By Robert Bilotti, Managing Director, Novita Training
The only difference between a franchise and a collection of “mom-and-pop shops” is training. Think about it, what is a franchise? It’s a brand, and what makes up a brand? It’s the products and services you sell, but mostly it’s the way you do business. When you bring on a new franchisee, you must train them on the way you do business. When that franchisee hires new employees, they, too, must be trained on that way. The reason a McDonald’s in Paris, TX, is the same as one in Paris, France, is because it sells mostly the same products, but also because the experience is the same. Brand = Consistency, and consistency comes from effective training.
Training is one of the most significant competitive differentiators you have, if not the most. So why is it an afterthought for most franchisors? Why do the majority of franchisors...
One reason is because much of what’s considered training out there today is grossly ineffective. But it’s also an attitude toward training, a disrespect, if you will.
Here are common mistakes franchisors (big and small) make when it comes to training:
Startups—wait-and-see approach. I’ve had several new franchisors say to me, “I’ll wait until I sell my first few franchises, then I’ll worry about training.” So for your first few locations, the most important ones in terms of proving the concept, you’re going to wing it?!
Growing—failing to revise training to fit the new growth model. We’ve seen brands trying to open 100 locations a year the same way they were opening 10 a year, and they wonder why they’re not getting the same results. You can hold the hands of 10; you can’t hold the hands of 100.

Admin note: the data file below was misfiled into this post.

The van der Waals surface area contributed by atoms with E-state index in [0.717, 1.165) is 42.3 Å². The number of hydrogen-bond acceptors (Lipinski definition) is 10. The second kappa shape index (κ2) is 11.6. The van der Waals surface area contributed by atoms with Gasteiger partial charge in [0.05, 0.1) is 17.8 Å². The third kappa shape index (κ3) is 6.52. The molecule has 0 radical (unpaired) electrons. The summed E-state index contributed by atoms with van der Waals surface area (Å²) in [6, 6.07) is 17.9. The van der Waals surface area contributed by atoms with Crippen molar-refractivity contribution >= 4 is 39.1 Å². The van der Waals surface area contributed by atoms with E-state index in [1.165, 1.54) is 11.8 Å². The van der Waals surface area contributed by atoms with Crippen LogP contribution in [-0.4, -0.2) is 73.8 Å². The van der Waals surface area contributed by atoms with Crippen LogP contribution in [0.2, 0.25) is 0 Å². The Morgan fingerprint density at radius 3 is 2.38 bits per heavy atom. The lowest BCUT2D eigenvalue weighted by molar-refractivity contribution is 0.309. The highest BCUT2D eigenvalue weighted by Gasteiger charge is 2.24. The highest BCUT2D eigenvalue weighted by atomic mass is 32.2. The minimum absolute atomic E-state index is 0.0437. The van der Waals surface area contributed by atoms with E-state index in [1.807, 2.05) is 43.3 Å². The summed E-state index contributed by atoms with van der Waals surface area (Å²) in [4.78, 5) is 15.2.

Established—resting on their laurels. As your market becomes saturated, same-store sales is what drives your revenue, and that requires changes, innovations, improvements, efficiencies, reductions, etc., and training is crucial to achieving each.
So how should franchisors “respect” training? Here are a few ways:
If you're thinking, “Whoa, this is going to take time and money,” you’re right. Each of these requires know-how and effort, and that’s not free. What’s more, this is only the tip of the iceberg. But don’t get paralyzed by trying to do too much at once. Start off small. Do something, get yourself a “win” and then move on to the next thing.
One final thought: If you devote even half the time, money, and effort to training as you do to franchise sales, you’ll soon be operating an efficient and profitable brand. And isn’t that easier to sell?
Robert Bilotti is managing director of Novita Training, an employee and franchise training and development firm. Novita works with corporations and franchisors in designing custom-made training programs that increase performance and operational efficiency, decrease costs, and boost revenue. For more information, visit http://novitatraining.com.